By Mustafa Malik
President Obama always makes good speeches, and he gave an excellent one defending his administration’s participation in NATO’s military intervention in Libya.
The coalition bombing has averted, as the president pointed out, a “brutal repression and looming humanitarian crisis” brought on by Muammar Qadhafi’s forces. Even though the Qadhafi forces have halted the rebels’ advance toward his eastern strongholds, the United States and its allies aren’t going to let the dictator prevail.
I’m concerned about the resistance to the mission that the administration is facing from America’s political and intellectual establishments. Republican and Tea Party opposition to the operation was predictable. I’m disappointed, though not surprised, by the Democratic and, especially, liberal resistance to it. It’s hard to imagine more liberal Americans than Leslie Gelb of the Council on Foreign Relations, Washington Post columnist Mark Shields and Rep. Denis Kucinich, Democrat of Ohio. They’re leading a range of American liberals and progressives who oppose the U.S. role in the U.N.-sponsored military action. I’m not surprised by their stance because I have known conservative and liberal Americans who profess support for “universal” human rights and freedoms, but view their “universe” to be the West. (The neocons’ “democratization” propaganda about the Iraq war meant to camouflage a clumsy imperial project.)
I was a member of an “International Congress” that was pushing for military intervention to stop the Serbian slaughter of Bosnian Muslims. At our August 1995 conference in Bonn, Germany, my fellow U.S. delegates and I were elated to hear American liberals being hailed as “the bastion” of support for such a campaign. Coincidentally, the NATO bombing of Serbian aggressors began while we were heading back home. I didn’t hear Kucinich, Gelb, Shields or any other well-known American liberals denouncing the Clinton administration for leading that operation. Four years later when the United States led the NATO air raids to stop the Serbian army assaults on dissidents in Kosovo, American liberals applauded it. Bosnia-Herzegovina and Kosovo are part of the West. Libya isn’t. Neither was Rwanda or Congo.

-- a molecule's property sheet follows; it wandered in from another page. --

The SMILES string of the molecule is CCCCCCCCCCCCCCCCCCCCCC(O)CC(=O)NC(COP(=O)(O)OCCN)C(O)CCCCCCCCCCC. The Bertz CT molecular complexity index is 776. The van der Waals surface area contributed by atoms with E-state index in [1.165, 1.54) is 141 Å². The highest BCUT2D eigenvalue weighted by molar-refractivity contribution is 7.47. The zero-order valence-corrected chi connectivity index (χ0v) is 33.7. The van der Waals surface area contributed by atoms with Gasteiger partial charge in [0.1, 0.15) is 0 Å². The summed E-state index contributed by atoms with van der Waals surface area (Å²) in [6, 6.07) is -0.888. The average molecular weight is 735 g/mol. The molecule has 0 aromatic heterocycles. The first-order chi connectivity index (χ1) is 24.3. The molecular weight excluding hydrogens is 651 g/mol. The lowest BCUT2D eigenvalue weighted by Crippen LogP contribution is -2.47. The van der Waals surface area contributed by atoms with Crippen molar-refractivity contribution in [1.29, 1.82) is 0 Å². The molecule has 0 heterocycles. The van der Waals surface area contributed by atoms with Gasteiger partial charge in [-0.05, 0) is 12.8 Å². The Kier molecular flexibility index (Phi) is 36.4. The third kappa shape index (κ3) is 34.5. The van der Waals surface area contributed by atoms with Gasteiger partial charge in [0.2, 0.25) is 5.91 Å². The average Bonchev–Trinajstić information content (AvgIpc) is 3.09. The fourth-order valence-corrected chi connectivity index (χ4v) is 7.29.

Kucinich and other liberals are criticizing Obama’s failure to obtain prior congressional approval of the Libya operation. More revealing, however, has been their silence about the morality of the campaign. Shields and others have offered a moral argument, which is equally telling. The administration, they say, didn’t prove how defending the Libyan uprising would serve America’s “vital interests.”
Suppose tomorrow troops loyal to a neo-Nazi dictator begin mowing down protesters in the streets of Berlin or Vienna. Would we hear them denounce U.S. involvement in a NATO military assault to stop it? I believe that Americans, including Shields, would then find it in America’s “vital interest” to support such intervention, just as they did in Bosnia-Herzegovina and Kosovo.
I see defending the pro-democracy upheavals in Libya and other Arab countries serving an over-arching U.S. interest. Most Muslims and Arabs in west Asia and North Africa have been deeply anguished by the United States’ long-standing support for their repressive autocracies. Their resentment is the biggest challenge to U.S. security and economic interests in the Arab world. Embracing the “Arab spring” would help Washington douse the toxic anti-Americanism and court tomorrow’s rulers, generals and diplomats in that region.